America might have a youth problem when it comes to crime, but it also has an adult problem too, and even a problem with those supposedly in charge of upholding the law and making sure the rest of us stay the straight and narrow.

Leave Juvenile Court Judge Rob Philyaw alone.

Brenda Washington
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Thank you, Brenda. I couldn't have said it better myself. But I will add some additional thoughts.
Speaking generally, when our society and those who govern it cater to the upper echelon and leave large swaths of citizens with few resources and little recourse, what is the natural consequence? Do we expect all of said citizens will just go to church and sing hymns? Just sit around and play cards?
Everyone reacts to pressure in a different way. People's actions are based on a multitude of factors. For some, the lack of guidance leads to poor choices. For others, feeling that they are always the bottom man on the totem pole makes them determined to change their station. Some people manage to do that in a good way and some people try to do it in desperate and misguided ways. There's never a good excuse for bad behavior but there are reasons.
We as a society continue to ignore the divide between those with means and those without to our own detriment. We are all in the same boat, and if the boat is taking on water we're all in danger of drowning. I would like to respectfully suggest that we consider what goes into making a peaceful society. That is more complicated than sitting around trying to find ways to throw out everybody who doesn't "measure up", in your estimation. People do deserve second chances, particularly the very young who certainly have an opportunity to do things differently. There should be equity in how the law is applied.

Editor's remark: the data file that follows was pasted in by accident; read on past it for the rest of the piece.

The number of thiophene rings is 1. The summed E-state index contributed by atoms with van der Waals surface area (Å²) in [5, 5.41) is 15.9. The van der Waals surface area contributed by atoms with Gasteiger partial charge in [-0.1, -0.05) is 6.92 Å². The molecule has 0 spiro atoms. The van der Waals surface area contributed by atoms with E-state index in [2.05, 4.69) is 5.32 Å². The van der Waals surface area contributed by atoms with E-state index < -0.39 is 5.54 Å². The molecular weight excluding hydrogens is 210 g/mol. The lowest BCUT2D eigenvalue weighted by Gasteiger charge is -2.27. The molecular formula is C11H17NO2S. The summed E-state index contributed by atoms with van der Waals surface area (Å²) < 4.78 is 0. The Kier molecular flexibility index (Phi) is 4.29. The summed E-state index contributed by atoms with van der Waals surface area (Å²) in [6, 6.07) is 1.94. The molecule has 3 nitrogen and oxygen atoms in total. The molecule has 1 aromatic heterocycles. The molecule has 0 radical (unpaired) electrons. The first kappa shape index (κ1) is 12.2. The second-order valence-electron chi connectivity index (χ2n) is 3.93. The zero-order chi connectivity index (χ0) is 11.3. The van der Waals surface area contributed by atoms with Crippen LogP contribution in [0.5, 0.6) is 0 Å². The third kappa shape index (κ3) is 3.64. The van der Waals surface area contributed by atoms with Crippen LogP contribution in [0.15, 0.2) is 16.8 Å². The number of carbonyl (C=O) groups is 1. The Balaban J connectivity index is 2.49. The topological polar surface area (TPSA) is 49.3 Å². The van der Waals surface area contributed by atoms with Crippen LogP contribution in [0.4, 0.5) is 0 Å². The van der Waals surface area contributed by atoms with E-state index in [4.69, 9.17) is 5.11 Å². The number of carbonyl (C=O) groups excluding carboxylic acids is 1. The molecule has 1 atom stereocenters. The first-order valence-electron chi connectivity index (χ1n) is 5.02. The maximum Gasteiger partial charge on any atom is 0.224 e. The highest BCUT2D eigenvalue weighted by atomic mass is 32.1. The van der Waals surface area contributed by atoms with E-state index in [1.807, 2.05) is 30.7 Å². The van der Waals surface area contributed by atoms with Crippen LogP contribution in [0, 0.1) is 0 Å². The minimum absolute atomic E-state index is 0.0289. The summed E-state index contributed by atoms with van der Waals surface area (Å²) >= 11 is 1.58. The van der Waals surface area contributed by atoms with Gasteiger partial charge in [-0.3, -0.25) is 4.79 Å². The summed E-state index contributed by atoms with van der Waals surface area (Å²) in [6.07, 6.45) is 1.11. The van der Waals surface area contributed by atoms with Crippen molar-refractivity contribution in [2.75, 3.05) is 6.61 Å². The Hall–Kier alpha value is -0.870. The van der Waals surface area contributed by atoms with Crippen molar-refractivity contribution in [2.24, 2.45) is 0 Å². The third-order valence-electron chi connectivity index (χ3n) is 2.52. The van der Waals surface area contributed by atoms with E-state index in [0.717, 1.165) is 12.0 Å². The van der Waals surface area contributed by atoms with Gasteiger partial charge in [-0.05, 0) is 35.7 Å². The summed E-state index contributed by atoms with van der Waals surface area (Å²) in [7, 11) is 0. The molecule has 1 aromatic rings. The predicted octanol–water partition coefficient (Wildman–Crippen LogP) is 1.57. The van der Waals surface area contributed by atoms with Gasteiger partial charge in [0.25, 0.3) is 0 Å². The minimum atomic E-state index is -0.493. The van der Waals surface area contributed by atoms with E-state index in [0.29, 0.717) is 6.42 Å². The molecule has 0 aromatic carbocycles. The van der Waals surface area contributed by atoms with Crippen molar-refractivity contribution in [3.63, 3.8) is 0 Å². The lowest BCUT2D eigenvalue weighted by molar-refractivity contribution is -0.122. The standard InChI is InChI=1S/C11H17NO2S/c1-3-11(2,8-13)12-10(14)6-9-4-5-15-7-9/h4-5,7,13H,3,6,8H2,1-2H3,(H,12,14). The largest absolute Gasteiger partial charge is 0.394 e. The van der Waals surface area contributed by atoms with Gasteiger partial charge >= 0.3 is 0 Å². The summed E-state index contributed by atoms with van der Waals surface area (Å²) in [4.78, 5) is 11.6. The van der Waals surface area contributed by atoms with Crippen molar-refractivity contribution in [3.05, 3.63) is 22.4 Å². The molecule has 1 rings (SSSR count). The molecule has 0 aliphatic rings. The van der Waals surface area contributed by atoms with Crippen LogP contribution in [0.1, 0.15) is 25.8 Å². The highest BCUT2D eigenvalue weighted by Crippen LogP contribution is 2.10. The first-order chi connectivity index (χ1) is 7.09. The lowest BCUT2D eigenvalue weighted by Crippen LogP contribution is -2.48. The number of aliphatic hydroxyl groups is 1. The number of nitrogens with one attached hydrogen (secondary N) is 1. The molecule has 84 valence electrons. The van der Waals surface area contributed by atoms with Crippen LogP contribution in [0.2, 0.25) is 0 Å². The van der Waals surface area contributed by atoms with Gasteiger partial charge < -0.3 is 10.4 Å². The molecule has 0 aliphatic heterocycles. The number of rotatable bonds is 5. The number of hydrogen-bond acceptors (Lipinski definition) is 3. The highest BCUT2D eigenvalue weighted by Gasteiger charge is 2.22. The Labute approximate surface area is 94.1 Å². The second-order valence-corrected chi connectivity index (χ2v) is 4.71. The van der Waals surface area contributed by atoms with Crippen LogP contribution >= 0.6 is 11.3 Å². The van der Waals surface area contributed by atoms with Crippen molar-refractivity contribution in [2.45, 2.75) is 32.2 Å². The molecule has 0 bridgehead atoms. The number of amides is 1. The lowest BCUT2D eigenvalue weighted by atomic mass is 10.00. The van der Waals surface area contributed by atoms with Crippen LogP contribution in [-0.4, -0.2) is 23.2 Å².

Lastly, society and everything that goes along with that should be equally accessible to everyone. This is not the case, and those on the fringes are becoming a larger group every day.

Darlene Kilgore
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As is often the case, truth is likely found in the middle of heated arguments such as these.  Surely I am not the only reader who finds validity within each of these responses.  However, it seems some of the responses were tackling separate issues than the original piece intended.  I imagine we could trace back each and every crime to some sort of root cause that needs to be addressed.  Fair enough.  The question is/was, when a horrific crime is committed, what do we do in real time to bring justice to not only the criminal, but to the victims as well?

Ask the folks who have recently been carjacked (some at gunpoint while leaving their job at a local hospital) how less terrifying it was given the perpetrators' youthful appearance?

If a parent loses a child to gun violence, but the shooter happens to be under the age of 16, should that family now be less devastated and find rest in the fact that the shooter has a long life ahead of him to get his act together?

Are law abiding citizens being asked to accept blatant and dangerous law breaking throughout our city because those responsible sadly had no father growing up?

If a few rotten police officers act like monsters, does that now give any and all of us a free pass to act a fool?

Brenda and Darlene, I whole-heartedly agree that there are unfair circumstances driving some of our youth to lives of crime.  And we should all find ways we can be a part of the solution to these seemingly insurmountable cultural and societal issues.  However, the original article simply implies that sometimes juveniles need adult punishment for committing adult crimes.  It saddens me to have to say I whole-heartedly agree with that as well.  And I think either of you would feel the same if it was you or a family member who got shot, carjacked, or robbed at gunpoint.

Jeff Blake